LUDLOW, GABRIEL GEORGE, politician, office holder, judge, and colonial administrator; b. 16 April 1736 in Queens County, Long Island, N.Y., son of Gabriel Ludlow and Frances Duncan; m. 3 Sept. 1760 Ann Ver Planck; d. 12 Feb. 1808 in Saint John, N.B.
Gabriel George Ludlow was a member of a long-established and wealthy New York family. While his brother George Duncan took up the study of law, Gabriel, like his father and grandfather, turned to the world of business and property. By the end of the Seven Years’ War in 1763 both brothers were moving up in the New York aristocracy. Gabriel owned an estate of more than 100 acres near Hempstead, Long Island, which he subsequently enlarged and improved; in the 1780s he estimated its value at £2,000 sterling. Although he did not attain the prestigious official position held by his brother, his prominence was marked by an appointment as justice of the peace.
As the turbulence mounted in the period before the revolution, the Ludlows stood firmly and conspicuously on the side of the king. Gabriel spent the war years as a fighting loyalist. In 1775 he was commander of the Queens County militia, and the following year he raised and was commissioned colonel of the third battalion of De Lancey’s Brigade. His Long Island home became a favourite retreat for “British officers and Loyalist gentlemen.” As a result of their support for the crown both Ludlows were named in an act of attainder by the state of New York in 1779 and had their property declared confiscated.
At the end of the revolution Gabriel followed his brother to England, where they joined other loyalists in seeking preferment and compensation for their losses. Throughout 1783 and 1784 the group mounted a strong lobby, the major result of which was the creation of a new colony, New Brunswick, on the north shore of the Bay of Fundy to accommodate loyal refugees and their families. Already in Parrtown, the future Saint John, Edward Winslow had taken “three town lots on the West side of the river, in the most delightful situations I ever saw, for myself, Major [John Coffin*] and Col. Ludlow.” If the colonel suffered, declared Winslow, “there is no Providence.” Ludlow in fact got three lots, not one, in what had been the garden of the old French fort at the mouth of the Saint John River. Other advantages went to the élite among the loyalists. Like his brother, who became chief justice, Gabriel was appointed in 1784 to the first council of the new colony. As a military man, he was named first in order of seniority, and thus acquired a rank second only to that of the governor.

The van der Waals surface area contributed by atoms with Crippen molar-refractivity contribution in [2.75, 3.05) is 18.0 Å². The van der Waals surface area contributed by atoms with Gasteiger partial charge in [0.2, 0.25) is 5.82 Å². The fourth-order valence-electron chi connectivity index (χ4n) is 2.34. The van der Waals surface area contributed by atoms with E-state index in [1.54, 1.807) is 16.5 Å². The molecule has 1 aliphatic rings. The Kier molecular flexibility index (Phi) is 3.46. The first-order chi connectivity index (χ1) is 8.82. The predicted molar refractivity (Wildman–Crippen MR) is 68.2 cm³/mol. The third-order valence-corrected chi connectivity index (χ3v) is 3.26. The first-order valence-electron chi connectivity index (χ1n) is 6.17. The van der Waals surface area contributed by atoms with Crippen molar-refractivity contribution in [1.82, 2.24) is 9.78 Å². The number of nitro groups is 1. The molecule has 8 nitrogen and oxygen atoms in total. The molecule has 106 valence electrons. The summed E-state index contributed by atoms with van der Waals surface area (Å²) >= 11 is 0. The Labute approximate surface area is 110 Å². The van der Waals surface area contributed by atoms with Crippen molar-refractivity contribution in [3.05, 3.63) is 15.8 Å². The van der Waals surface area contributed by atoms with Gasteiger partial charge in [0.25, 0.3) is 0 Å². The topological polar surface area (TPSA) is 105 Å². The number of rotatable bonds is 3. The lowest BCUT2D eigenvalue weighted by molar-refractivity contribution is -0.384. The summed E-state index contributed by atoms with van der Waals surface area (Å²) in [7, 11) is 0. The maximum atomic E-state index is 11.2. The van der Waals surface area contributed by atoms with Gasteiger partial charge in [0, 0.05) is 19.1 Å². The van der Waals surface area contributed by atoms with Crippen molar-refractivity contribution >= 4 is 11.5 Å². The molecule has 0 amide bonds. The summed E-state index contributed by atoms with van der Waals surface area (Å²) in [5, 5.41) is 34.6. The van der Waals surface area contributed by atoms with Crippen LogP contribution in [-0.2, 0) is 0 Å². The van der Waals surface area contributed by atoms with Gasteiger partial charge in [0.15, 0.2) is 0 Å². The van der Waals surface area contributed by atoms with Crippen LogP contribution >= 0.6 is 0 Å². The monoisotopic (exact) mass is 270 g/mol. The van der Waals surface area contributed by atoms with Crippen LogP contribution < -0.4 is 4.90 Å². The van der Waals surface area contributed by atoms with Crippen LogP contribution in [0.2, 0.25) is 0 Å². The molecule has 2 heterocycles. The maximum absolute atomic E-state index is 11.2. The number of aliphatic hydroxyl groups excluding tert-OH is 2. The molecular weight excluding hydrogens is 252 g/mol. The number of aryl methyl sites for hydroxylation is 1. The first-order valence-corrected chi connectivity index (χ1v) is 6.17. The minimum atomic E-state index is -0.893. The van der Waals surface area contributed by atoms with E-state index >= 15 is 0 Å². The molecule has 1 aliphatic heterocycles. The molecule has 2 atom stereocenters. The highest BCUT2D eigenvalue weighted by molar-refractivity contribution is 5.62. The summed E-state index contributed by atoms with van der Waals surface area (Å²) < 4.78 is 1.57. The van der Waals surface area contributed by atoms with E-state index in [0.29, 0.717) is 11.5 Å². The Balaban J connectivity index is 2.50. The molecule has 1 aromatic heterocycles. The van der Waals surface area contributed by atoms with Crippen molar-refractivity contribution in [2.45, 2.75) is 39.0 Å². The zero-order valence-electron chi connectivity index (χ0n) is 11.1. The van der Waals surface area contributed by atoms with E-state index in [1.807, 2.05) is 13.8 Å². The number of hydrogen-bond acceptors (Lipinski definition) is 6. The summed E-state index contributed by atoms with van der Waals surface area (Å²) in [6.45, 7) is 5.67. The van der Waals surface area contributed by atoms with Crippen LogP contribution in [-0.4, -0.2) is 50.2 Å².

In September 1784 the Ludlows embarked for New Brunswick in company with Governor Thomas Carleton. Gabriel’s wife, Ann, had remained in her Long Island home, even though “obliged to pay rent to the Committee of Forfeitures.” That fall she took ship for Saint John with her family and belongings, only to lose practically everything but lives in a cruel Bay of Fundy wreck. Still, her prospects were far superior to those of the majority of loyalists struggling in the wilderness. In 1785 her husband was appointed mayor of Saint John, and two years later he became judge of the Vice-Admiralty Court, a post he would hold until 1803; he had his half pay as well and established a mercantile business. In all, he commanded the means to construct in Ludlow House one of the landmarks of Carleton, as west Saint John was called. There, in 1794, the family was able to entertain Prince Edward Augustus, commander of the forces in Nova Scotia and New Brunswick.
Briefly the capital of New Brunswick, until Governor Carleton moved the administration to Fredericton, Saint John was the first city in British North America to be incorporated. Its municipal institutions, modelled on those of pre-revolutionary New York, were subject to several non-democratic restrictions, including appointment by governor and Council of the mayor, sheriff, clerk, and recorder. As mayor, Ludlow was the city’s senior administrative official, and he carried out his duties conscientiously, missing only a handful of Common Council meetings during the decade he held the position. The early years were particularly busy, because Saint John had come into existence virtually overnight and a host of regulations was required to maintain order and to organize its economic and social life. Ludlow was also the city’s leading judicial officer. By the charter of incorporation the mayor, recorder, and aldermen became justices of the peace for the city and county of Saint John; Ludlow presided as well over the Inferior Court of Common Pleas, or Mayor’s Court.